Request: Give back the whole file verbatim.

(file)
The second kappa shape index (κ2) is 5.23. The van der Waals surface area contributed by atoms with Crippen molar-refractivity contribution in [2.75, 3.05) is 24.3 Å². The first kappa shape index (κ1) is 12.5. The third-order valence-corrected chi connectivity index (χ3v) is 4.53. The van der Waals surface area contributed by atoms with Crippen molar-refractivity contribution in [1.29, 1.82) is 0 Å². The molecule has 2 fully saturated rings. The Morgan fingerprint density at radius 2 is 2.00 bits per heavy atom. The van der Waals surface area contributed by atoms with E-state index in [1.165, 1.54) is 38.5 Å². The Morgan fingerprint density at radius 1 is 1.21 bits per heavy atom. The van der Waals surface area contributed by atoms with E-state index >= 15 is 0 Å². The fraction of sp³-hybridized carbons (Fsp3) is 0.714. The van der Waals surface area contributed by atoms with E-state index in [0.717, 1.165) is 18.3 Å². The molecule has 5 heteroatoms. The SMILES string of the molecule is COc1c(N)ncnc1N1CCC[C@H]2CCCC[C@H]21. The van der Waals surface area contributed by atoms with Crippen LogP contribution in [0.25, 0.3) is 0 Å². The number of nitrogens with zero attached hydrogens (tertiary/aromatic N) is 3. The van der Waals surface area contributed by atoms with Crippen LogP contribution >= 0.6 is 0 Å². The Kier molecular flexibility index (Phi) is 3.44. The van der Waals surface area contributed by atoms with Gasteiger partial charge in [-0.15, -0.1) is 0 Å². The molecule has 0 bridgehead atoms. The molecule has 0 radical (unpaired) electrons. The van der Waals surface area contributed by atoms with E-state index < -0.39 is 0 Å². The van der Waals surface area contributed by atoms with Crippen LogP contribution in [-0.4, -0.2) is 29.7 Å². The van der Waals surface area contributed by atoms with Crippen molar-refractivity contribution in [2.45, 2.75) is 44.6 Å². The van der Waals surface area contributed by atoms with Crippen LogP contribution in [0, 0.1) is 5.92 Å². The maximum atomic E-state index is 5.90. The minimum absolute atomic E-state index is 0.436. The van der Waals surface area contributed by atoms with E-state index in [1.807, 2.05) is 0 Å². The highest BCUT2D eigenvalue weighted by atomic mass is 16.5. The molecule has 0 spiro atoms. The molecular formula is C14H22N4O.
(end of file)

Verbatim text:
The second kappa shape index (κ2) is 5.23. The van der Waals surface area contributed by atoms with Crippen molar-refractivity contribution in [2.75, 3.05) is 24.3 Å². The first kappa shape index (κ1) is 12.5. The third-order valence-corrected chi connectivity index (χ3v) is 4.53. The van der Waals surface area contributed by atoms with Crippen molar-refractivity contribution in [1.29, 1.82) is 0 Å². The molecule has 2 fully saturated rings. The Morgan fingerprint density at radius 2 is 2.00 bits per heavy atom. The van der Waals surface area contributed by atoms with E-state index in [1.165, 1.54) is 38.5 Å². The Morgan fingerprint density at radius 1 is 1.21 bits per heavy atom. The van der Waals surface area contributed by atoms with E-state index >= 15 is 0 Å². The fraction of sp³-hybridized carbons (Fsp3) is 0.714. The van der Waals surface area contributed by atoms with E-state index in [0.717, 1.165) is 18.3 Å². The molecule has 5 heteroatoms. The SMILES string of the molecule is COc1c(N)ncnc1N1CCC[C@H]2CCCC[C@H]21. The van der Waals surface area contributed by atoms with Crippen LogP contribution in [0.25, 0.3) is 0 Å². The number of nitrogens with zero attached hydrogens (tertiary/aromatic N) is 3. The van der Waals surface area contributed by atoms with Crippen LogP contribution >= 0.6 is 0 Å². The Kier molecular flexibility index (Phi) is 3.44. The van der Waals surface area contributed by atoms with Gasteiger partial charge in [-0.15, -0.1) is 0 Å². The molecule has 0 bridgehead atoms. The molecule has 0 radical (unpaired) electrons. The van der Waals surface area contributed by atoms with E-state index < -0.39 is 0 Å². The van der Waals surface area contributed by atoms with Crippen LogP contribution in [-0.4, -0.2) is 29.7 Å². The van der Waals surface area contributed by atoms with Crippen molar-refractivity contribution in [2.45, 2.75) is 44.6 Å². The van der Waals surface area contributed by atoms with Crippen LogP contribution in [0, 0.1) is 5.92 Å². The maximum atomic E-state index is 5.90. The minimum absolute atomic E-state index is 0.436. The van der Waals surface area contributed by atoms with E-state index in [1.807, 2.05) is 0 Å². The highest BCUT2D eigenvalue weighted by atomic mass is 16.5. The molecule has 0 spiro atoms. The molecular formula is C14H22N4O.